The P400m is available in three capacities: 100GB, 200GB and 400GB. Micron sent along a 200GB model, which features sixteen NAND packages. A quick look at the part numbers reveals something interesting however: there’s no known record of the 2-bit-per-cell MLC NAND used on this P400m.
Micron has an explanation: the P400m uses Micron’s custom 25nm MLC NAND that isn’t available for purchase by other vendors. It’s called XPERT (eXtended Performance and Enhanced Reliability Technology), and is akin to Intel’s MLC with High Endurance Technology. The P400m’s XPERT NAND leverages a handful of technologies that we’ve seen before in enterprise drives. Micron does some DSP-like work on the NAND over time to compensate for drift in cell read/program voltages. There’s a RAID 5-like redundancy algorithm in effect across all NAND channels. Finally, Micron performs CRC and ECC checks on all memories in the P400m’s data path.
The P400m uses NAND binned for endurance. Micron also does its own testing on the NAND to weed out any premature failures.
Like many other enterprise SSDs targeted at write heavy workloads, the P400m features a lot of spare area. The 200GB sample Micron sent over features 16 NAND packages. Decoding the part number on each package tells us that we’re dealing with four 25nm MLC NAND die per package. The capacity per die is unique at 42Gbit. Doing the math we end up with 336GiB of NAND on a 200GB P400m.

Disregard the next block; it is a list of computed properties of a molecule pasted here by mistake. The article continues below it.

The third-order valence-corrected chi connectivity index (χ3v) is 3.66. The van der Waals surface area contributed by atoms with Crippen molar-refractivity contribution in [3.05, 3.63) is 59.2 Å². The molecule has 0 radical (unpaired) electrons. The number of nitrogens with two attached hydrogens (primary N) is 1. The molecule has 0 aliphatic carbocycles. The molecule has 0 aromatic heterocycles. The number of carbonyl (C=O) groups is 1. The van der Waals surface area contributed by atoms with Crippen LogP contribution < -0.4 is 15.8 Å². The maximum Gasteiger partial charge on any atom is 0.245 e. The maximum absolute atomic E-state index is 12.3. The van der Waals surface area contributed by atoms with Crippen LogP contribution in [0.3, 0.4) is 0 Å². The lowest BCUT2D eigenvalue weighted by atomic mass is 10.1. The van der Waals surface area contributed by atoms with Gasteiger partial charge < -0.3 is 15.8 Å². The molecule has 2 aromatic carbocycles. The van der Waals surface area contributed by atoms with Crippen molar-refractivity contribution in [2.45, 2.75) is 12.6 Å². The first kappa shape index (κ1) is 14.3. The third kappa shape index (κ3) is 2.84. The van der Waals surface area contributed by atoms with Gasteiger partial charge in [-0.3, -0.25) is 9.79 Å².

|Micron P400m Endurance|
|Total NAND On-board||168 GiB||336 GiB||672 GiB|
|User Capacity in GiB||93.1 GiB||186.3 GiB||372.6 GiB|
|Rated Endurance (Drive Writes per Day)||10DW per day x 5 years||
10DW per day
x 5 years
10DW per day
x 5 years
|Endurance in PB||1.75 PB||3.0 PB||7.0 PB|
This is a lot more NAND than you get with Intel’s S3700, and even more than Intel shipped on the 710. The added NAND helps keep write amplification low, and endurance up. The P400m is rated for between 1.75PB - 7PB total writes over the lifetime of the drive. These ratings are determined using worst case write amplification (full span 4KB random writes), so many workloads will see even better longevity out of the drive.
Micron added power loss protection to the P400m. The company claims that all writes in flight will be committed to NAND in the event of sudden power failure.
|Intel's SSD DC S3700 vs. Micron P400m (200GB)|
|Total NAND On-board||264 GiB||336 GiB|
|User Capacity in GiB||186.3 GiB||186.3 GiB|
|Sequential Read/Write||500 / 460 MBps||380 / 310 MBps|
|Random Read/Write||75K / 32K IOPS||54K / 26K IOPS|
|Endurance in PB||3.65 PB||3.0 PB|